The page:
the history of BHSC

The name Bristol Henleaze Swimming Club (BHSC) was formally adopted on 1st January 1993 but the club has its origins long ago as part of Henleaze Swimming Club at Henleaze Lake. Dr Derek Klemperer, a trustee of Henleaze Lake, has very kindly provided the following section.

 

A History of Henleaze Swimming Club.

Early in the 19th century the Southmead Quarries were split in two when Eastfield Road was built. To the south the quarry became known as Eastfield Quarry, work ceased there in 1916 and the quarry was allowed to flood. In 1930 Bristol Council started filling in the quarry. In 1974 the area was turned into a rather dismal park, however, in recent years the park has been transformed by the Henleaze Society into a pleasant play area. In their hey day the Eastfield Quarries boasted five lime kilns and two of these kilns still exist at "Clark's Corner", being the corner of Henleaze Road and Eastfield Road.

To the north of Eastfield Road the quarry was worked until 1912 and then allowed to flood. It became a popular place for swimming until a drowning occurred and Major Badock, the then lessee, closed the lake for swimming. Mainly due to Mr Albert Wain, who called enthusiasts together, the resumption of swimming with strict ASA rules and regulations occurred in 1919 under the auspices of Henleaze Swimming Club, which was founded at a meeting on 5th May 1919.

The Club prospered. From 1920 the Club was affiliated to the Western Counties Amateur Swimming Association, the Gloucester County Amateur Swimming Association, the Royal Life Saving Society, and the Amateur Diving Association and improvements were steadily made to the quarry site. On 12th May 1933 the Club was able to purchase the Lake and surrounding land. In 1938 the lime kiln on the site was demolished and the stone was used to build up the banks. Over a period of time three diving towers were constructed, the last one being in 1950. Right up to the war and for a number of years after the war the Club was extremely active in championship events for swimming and diving at county, national and even international level. There were also life saving competitions and a full schedule of polo matches.

Training took place in the Lake during the summer months (when the Lake opened at 6 am) and at Bristol North Baths all the year round. We know that Bristol North Baths were used from the Club's inception because the first of the 16 magnificent championship trophies that were given to the Club over the years dates from 1920. Mr Taylor gave this in memory of his son whose tragic death occurred at Bristol North Baths during a Club training session.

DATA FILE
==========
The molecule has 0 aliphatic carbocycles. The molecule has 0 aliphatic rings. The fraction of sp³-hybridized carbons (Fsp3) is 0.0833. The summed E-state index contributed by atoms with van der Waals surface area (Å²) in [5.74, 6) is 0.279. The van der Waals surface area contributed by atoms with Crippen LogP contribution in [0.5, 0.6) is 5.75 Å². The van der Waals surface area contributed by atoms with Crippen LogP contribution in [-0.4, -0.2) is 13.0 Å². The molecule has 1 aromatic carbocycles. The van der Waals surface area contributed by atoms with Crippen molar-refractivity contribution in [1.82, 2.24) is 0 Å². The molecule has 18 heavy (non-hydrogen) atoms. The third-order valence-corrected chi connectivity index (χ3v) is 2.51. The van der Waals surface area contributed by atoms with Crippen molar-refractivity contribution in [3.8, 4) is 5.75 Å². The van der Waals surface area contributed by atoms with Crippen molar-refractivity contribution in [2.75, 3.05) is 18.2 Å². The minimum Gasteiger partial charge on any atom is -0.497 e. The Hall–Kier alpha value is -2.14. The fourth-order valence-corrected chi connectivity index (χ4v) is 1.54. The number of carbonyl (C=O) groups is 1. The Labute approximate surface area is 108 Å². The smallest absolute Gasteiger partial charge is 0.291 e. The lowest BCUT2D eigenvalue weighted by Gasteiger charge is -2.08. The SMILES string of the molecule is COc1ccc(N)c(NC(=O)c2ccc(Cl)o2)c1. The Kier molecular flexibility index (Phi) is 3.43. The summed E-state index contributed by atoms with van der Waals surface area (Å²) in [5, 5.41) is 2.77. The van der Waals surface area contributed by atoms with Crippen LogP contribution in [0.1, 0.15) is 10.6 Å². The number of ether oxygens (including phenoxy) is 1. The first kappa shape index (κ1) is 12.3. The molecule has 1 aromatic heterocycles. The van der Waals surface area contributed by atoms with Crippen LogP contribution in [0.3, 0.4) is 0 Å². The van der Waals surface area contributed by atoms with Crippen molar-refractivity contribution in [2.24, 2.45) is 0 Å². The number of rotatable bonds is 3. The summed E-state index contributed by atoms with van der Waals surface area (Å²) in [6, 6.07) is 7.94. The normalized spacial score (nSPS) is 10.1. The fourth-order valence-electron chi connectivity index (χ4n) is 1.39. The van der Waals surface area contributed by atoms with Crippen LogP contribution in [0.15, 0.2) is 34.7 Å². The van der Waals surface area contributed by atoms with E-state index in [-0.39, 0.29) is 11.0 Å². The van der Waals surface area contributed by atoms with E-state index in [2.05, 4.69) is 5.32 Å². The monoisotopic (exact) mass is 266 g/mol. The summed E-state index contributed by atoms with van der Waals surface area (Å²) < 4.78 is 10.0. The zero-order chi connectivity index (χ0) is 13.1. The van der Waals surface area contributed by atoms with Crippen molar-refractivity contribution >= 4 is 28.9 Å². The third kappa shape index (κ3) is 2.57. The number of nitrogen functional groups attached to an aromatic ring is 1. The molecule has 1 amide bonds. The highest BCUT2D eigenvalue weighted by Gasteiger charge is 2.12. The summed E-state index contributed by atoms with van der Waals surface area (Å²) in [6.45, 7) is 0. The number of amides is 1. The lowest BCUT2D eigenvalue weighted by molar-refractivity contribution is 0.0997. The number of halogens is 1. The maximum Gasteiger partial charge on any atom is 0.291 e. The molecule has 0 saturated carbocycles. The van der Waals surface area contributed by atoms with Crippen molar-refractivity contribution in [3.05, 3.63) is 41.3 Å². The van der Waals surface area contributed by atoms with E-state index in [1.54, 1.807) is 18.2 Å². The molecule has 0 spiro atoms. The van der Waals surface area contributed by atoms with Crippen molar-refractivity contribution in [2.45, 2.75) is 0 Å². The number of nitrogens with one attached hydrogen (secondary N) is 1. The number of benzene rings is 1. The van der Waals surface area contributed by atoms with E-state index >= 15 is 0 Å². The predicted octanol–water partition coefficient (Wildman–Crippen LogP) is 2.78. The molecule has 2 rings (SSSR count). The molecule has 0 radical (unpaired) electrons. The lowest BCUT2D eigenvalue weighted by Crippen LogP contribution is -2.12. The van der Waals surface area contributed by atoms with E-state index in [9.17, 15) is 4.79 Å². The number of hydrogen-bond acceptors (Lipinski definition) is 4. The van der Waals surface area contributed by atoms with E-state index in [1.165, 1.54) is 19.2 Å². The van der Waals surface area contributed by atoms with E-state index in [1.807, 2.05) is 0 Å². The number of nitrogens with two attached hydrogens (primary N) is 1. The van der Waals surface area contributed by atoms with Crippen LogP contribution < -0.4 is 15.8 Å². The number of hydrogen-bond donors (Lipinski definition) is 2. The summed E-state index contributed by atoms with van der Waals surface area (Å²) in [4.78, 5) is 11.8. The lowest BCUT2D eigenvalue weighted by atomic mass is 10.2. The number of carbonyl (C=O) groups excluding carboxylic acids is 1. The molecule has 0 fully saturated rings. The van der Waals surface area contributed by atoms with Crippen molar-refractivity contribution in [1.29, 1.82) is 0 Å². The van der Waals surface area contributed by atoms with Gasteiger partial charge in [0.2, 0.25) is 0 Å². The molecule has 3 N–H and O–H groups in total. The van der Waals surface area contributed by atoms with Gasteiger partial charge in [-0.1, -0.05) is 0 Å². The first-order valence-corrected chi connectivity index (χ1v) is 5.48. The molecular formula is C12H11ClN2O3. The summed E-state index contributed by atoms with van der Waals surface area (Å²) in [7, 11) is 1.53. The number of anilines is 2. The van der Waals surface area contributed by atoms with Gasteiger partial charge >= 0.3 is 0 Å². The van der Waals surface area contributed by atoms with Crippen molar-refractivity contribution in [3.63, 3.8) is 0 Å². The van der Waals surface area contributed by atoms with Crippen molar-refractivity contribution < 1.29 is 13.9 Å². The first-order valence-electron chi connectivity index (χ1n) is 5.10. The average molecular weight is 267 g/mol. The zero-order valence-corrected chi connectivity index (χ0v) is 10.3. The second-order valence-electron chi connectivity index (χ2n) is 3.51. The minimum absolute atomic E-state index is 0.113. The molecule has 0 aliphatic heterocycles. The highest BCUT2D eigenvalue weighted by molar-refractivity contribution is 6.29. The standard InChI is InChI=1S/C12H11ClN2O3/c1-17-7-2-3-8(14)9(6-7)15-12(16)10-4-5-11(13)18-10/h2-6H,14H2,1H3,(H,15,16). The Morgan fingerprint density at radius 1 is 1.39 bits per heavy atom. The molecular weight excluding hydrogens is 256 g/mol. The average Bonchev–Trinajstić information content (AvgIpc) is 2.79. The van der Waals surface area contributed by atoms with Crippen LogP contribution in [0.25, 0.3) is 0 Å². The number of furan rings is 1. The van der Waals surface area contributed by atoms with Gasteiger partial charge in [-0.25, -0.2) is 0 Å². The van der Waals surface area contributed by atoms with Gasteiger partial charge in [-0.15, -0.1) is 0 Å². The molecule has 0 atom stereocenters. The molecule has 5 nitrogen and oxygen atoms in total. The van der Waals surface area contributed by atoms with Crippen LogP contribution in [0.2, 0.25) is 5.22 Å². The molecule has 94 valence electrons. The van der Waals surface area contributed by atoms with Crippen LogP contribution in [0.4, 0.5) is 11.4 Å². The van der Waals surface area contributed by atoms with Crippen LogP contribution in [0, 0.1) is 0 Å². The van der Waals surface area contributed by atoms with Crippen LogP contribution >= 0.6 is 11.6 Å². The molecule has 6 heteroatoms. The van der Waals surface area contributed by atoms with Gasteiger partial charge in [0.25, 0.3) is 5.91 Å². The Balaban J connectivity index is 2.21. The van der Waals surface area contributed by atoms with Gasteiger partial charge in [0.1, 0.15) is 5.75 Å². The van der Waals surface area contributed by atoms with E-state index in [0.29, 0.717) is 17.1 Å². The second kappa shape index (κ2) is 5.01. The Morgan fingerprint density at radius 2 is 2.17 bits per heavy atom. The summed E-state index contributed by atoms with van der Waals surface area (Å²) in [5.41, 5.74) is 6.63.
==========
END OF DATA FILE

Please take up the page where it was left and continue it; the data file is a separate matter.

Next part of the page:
After the 1950s competitive swimming events and polo matches at the Lake became less and less frequent. Juniors did not come up in their former numbers to replace leaving seniors and the many hours of training that increasing standards demanded were inconsistent with the cold Lake water temperatures. But training to a high level continued with the newly dubbed Indoor Section. After 1960 the Club experienced hard times and by 1966 Club membership had fallen to an all-time low. Dances were discontinued in 1959, no diving championships were held at the lake after 1963, and water polo at the lake ceased in 1968.

In 1969 a separate Competitive Section of the Club was formally founded by the formation of a subcommittee charged with overseeing all indoor teaching, training and competitive events. Nevertheless an annual Club Gala was still held at the Lake until the summer of 1983, albeit with few visitors. The Indoor Club grew in strength with an increasing number of swimmers, coaches and supporters operating under its own committee, and the separate Indoor Club formally adopted its new name Bristol Henleaze Swimming Club from 1 January 1993.